Around a year ago, Russell Brand published what I believe to be a pretty good article in the New Statesman. He talks about ‘the system’. It is, in essence, a kind of hippy nonsense about ‘the man’ and ‘the corporations’ which have infiltrated our political system and held the wrong people accountable for the woes we face as a society. He calls for a revolution, but not a violent one, or a peaceful one: a spiritual revolution. Indeed, the idea of revolution – or at least a reification of the current system in which we are enslaved – could have the potential to better the lives of the 80%+ which suffer the brutal hand of the free market. But is this utopia Brand prescribes the one we need?
Brand’s idea of a spiritual revolution is one I like. The idea of us all coming together and directing our anger towards the powerful elite in order to change our system is one I am partial to. But this is because I’m a raving Lefty; a Trotskyite-Labour-voting Leninist-Marxist (according to my old history teacher), who wants the whole bloody system to collapse onto its own abstract arbitrary head. At the same time, though, I’m a realist and understand that my wants and needs aren’t universal. There are people who believe that inherent within human nature are greed, selfishness and the priority of self-preservation. This, I believe, is where Brand is flawed within his argument.
His whole view and proposal rests upon the supposition (premiss?) that we all want the same thing: an ecological preservation in which the earth comes first, and humanity second. He talks of sharing the view that the souls of the dead rest in the trees and so we would preserve the rainforest, and that the soil is sacred so we would never frack. Ultimately though, I believe we live in an age, as Brand probably recognizes, where spirituality is something of an archaic concept. Trying to explain to a 19 year-old from Tower Hamlets, who ultimately only cares about the prospect of having food on the table, that we need to have a spiritual revolution and direct our visceral inner consciousness towards the echelons of society is going to fall on deaf ears. Brand talks about all these abstract concepts that societal consensus deems outdated and useless, and provides an alternative that is ultimately the same.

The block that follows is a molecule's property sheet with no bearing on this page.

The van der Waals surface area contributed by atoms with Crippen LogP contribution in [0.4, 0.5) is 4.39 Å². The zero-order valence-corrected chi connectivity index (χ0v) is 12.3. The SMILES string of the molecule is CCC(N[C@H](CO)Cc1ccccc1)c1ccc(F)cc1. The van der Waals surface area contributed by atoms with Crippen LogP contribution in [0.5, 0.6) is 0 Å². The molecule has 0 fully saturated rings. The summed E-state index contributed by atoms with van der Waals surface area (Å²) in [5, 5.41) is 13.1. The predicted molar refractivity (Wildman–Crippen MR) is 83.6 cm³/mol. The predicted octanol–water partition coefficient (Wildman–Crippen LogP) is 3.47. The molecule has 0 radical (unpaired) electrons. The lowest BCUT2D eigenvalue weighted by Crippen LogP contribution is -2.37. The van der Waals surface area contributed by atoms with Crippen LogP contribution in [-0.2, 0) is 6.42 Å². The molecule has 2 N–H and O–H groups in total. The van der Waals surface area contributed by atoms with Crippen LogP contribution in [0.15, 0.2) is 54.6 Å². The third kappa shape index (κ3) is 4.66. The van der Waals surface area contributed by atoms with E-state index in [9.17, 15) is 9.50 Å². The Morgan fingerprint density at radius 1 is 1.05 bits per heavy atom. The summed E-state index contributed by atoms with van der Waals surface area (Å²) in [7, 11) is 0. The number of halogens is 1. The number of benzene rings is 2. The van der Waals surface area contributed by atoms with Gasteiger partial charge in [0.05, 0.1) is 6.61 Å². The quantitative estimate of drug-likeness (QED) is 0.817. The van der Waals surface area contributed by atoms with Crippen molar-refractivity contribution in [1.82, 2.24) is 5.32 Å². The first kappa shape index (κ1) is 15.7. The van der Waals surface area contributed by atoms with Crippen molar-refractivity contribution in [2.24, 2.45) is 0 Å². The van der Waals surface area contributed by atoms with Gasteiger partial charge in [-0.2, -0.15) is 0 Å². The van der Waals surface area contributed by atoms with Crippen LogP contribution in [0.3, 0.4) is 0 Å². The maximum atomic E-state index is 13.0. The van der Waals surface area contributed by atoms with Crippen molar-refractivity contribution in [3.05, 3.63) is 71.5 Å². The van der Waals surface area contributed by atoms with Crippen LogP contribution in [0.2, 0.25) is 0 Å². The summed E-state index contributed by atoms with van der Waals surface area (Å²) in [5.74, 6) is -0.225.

Moreover, Brand’s view rests on the assumption that we all want the same thing. I recently had a conversation with someone who was essentially advoacting the same thing. He was of the view that we should all have the laws we all want; every law should go to vote and referendum and we would ultimately have the purest form of democracy. And we would – for those whose vote has the greatest number and support. The other half, though, who didn’t believe the feasibility of the law, or didn’t like it, don’t live in a democracy. This is what Brand would like: an ecological preservation and so does, apparently, everyone else. Indeed, I do believe we need to stop cutting down trees because they sustain us, and we need alternative renewable energy sources, because crude oil reserves are depleting at an alarming rate (not to mention the impact on the environment), but I also believe we can’t look to the future if we have no present. The stability of now is a more pressing issue. Let’s sort out Greece and youth unemployment; let’s make education of the utmost important and the finest it can be; then we can give people the tools required in order to achieve some kind of sustainable future.
Perhaps, though, I’ve missed the point of Brand’s article. I may be focusing on the wrong aspects of his proposal. Maybe I’m asking for the same thing as Brand and I just don’t realize it. And yet I still stand by the statement that it’s impossible to assume that everyone, when cultural relativism exists, wants all Brand is asking for. Another view someone suggested to me is that Brand is just doing what Connolly said: being a nuisance. He’s the voice at the back of the room asking a question of infinite regress: “WHY? PROVE IT!” That, as entertaining as it may be, isn’t beneficial to any one.